Campo Joint Powers Agreement

Under the Idaho Joint Powers Act (Idaho Code § 67-2326 in section 67-2334 inclusive), members of the BMPO are authorized to enter into a joint power agreement for the purpose of jointly exercising their powers, privileges, and powers under the laws of the State of Idaho. Senator Kirk Watson, chair, was ready to directly address campo`s common powers agreement at yesterday`s meeting of the 20-member Transportation Policy Council. Travis County? No no. «In the last few weeks, we have had some good recommendations, some good proposals to amend the statutes that would protect the entities that were the original signatories of the CAMPO agreement,» Watson said. The members of the DMPO agreed to create a joint agency called the Bonneville Metropolitan Planning Organization (hereinafter referred to as «DMPO») and the enforcement of the powers came into effect on March 14, 2012. Members are also called «Policy Board». Although three of the five Travis County Court Commissioners currently sit on CAMPO`s board of directors, District Judge Sam Biscoe told his colleagues that he did not want to vote to end the Joint Powers agreement without some kind of hearing before his board of directors. He wanted a judicial vote before a campo vote. BMPO is considered a common agency of the members and a common agency of these constituent members has all the rights, powers and privileges that can be legally and explicitly delegated to the DFO and no other.

Any act, obligation, responsibility or obligation that arises or is created beyond this conferred power is considered ultra vires and does not bind any of the members. In its CAMPO certification exam, the Federal Highway Administration encouraged the planning organization to renounce its common powers agreement. After some rather delicate negotiations – intended to calm the nerves of those who had initially organized CAMPO – Watson was ready to abandon the agreement in favor of the memory of his intention in new statutes. During the discussion, Executive Director Joe Cantalupo proposed that the agreement on common powers should be really different from the statutes. And he would be right. But if there were a direct secret ballot on the ometer document, history would suggest a strong propensity to keep the APJ and reject the statutes. Where the power was in CAMPO was more important to the members than the functioning of the group. And the tension between the countryside and the city persists. DMPO may exercise any implied powers that may arise from an explicit transfer of powers and that are necessary to fully exercise and fulfill the explicit powers. While Watson saw the issue as examined and the interests of the county were protected, he agreed that he could see Biscoe`s point of view. He was, of course, the former mayor of Austin. Yes, any changes approved by the CAMPO board of directors would have to be approved by the signatories to the joint power agreement, but Watson said he understood how the district chiefs who had to approve them would see it.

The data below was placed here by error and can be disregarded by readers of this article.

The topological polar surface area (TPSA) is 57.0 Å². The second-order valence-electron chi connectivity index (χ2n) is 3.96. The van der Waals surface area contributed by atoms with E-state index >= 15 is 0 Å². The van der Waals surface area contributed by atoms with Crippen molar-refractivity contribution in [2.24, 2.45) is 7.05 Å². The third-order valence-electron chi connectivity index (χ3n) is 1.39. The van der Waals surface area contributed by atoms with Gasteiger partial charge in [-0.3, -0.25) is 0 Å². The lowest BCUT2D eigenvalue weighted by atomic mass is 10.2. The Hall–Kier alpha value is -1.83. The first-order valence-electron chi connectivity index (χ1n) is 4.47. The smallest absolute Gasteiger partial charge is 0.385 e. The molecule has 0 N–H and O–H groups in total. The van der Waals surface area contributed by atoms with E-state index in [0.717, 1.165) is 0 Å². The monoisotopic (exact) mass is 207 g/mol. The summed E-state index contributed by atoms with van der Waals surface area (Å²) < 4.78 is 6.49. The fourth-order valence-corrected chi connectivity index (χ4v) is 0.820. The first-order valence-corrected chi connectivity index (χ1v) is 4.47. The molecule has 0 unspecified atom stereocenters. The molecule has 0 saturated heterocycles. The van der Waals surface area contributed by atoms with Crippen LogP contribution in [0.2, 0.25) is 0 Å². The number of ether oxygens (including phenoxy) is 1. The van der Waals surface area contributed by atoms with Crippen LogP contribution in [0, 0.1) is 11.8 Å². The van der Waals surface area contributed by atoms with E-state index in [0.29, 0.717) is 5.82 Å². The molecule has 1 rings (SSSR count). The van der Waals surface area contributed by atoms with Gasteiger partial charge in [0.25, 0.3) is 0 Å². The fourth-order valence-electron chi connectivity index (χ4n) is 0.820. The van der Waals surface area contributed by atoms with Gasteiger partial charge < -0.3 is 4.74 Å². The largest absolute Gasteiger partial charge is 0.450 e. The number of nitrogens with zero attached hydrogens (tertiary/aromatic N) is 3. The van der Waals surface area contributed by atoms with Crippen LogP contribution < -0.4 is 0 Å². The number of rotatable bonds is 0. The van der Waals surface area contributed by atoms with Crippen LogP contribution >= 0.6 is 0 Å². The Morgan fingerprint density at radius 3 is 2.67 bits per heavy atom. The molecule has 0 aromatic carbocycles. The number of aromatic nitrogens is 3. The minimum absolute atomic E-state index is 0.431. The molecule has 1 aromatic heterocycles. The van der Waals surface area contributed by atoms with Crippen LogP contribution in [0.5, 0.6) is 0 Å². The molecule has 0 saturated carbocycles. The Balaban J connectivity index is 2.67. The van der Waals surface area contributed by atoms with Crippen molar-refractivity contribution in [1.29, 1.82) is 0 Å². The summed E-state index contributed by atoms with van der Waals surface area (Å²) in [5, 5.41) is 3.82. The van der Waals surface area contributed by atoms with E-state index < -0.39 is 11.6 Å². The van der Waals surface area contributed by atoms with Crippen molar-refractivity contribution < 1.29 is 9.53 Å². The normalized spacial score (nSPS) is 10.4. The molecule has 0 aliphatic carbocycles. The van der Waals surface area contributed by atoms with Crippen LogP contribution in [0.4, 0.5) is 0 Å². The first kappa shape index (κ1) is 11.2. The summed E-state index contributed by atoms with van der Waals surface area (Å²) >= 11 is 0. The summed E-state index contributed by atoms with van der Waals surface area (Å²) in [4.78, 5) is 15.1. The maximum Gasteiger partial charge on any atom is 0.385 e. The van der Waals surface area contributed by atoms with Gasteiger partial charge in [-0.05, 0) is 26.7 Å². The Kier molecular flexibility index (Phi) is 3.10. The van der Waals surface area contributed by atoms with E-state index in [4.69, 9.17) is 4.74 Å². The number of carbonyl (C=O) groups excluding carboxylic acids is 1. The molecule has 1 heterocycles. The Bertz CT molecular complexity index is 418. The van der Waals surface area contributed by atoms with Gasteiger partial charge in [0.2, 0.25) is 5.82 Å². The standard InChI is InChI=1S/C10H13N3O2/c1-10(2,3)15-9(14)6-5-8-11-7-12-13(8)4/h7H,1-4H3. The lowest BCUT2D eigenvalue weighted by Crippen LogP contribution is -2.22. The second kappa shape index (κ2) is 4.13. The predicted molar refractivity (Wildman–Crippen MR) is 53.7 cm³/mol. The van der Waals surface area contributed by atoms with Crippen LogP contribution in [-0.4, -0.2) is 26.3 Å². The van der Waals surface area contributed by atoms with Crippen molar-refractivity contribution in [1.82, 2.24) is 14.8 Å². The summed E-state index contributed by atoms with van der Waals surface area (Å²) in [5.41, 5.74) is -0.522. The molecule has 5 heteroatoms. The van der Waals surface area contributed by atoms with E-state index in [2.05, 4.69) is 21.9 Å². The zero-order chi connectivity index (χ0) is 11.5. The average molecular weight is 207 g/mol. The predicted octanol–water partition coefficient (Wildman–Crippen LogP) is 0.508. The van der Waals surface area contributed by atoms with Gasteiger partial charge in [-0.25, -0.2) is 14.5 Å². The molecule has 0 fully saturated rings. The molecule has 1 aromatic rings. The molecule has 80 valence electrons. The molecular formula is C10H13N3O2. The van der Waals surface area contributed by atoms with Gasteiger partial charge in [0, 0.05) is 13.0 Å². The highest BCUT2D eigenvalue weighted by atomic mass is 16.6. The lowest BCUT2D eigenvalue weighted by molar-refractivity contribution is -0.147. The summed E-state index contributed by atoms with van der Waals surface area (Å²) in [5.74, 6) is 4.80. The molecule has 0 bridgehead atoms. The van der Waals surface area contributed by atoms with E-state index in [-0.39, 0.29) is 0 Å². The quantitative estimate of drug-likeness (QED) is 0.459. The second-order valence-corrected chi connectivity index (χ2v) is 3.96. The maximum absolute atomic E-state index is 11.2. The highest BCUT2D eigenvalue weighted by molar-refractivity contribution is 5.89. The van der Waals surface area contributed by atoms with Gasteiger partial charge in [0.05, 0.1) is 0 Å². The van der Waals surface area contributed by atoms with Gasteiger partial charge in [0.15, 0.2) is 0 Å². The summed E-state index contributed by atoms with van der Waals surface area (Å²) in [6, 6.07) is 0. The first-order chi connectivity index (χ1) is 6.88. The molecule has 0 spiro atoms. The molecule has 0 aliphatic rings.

CAMPO`s Joint Powers Agreement has continued to work because of the underlying fear that surrounds the balance of power in central Texas – if other MPOs upset these documents. The most important question when revising a number of CAMPO statutes was who controlled power, whether Austin or not; or a small rural town; or county vs. city. Cynthia Long, vice president of Campo, Williamson County Commissioner, acknowledged and supported biscoe, but she also said she would prefer to remove some sort of document for her Commissioners` Court…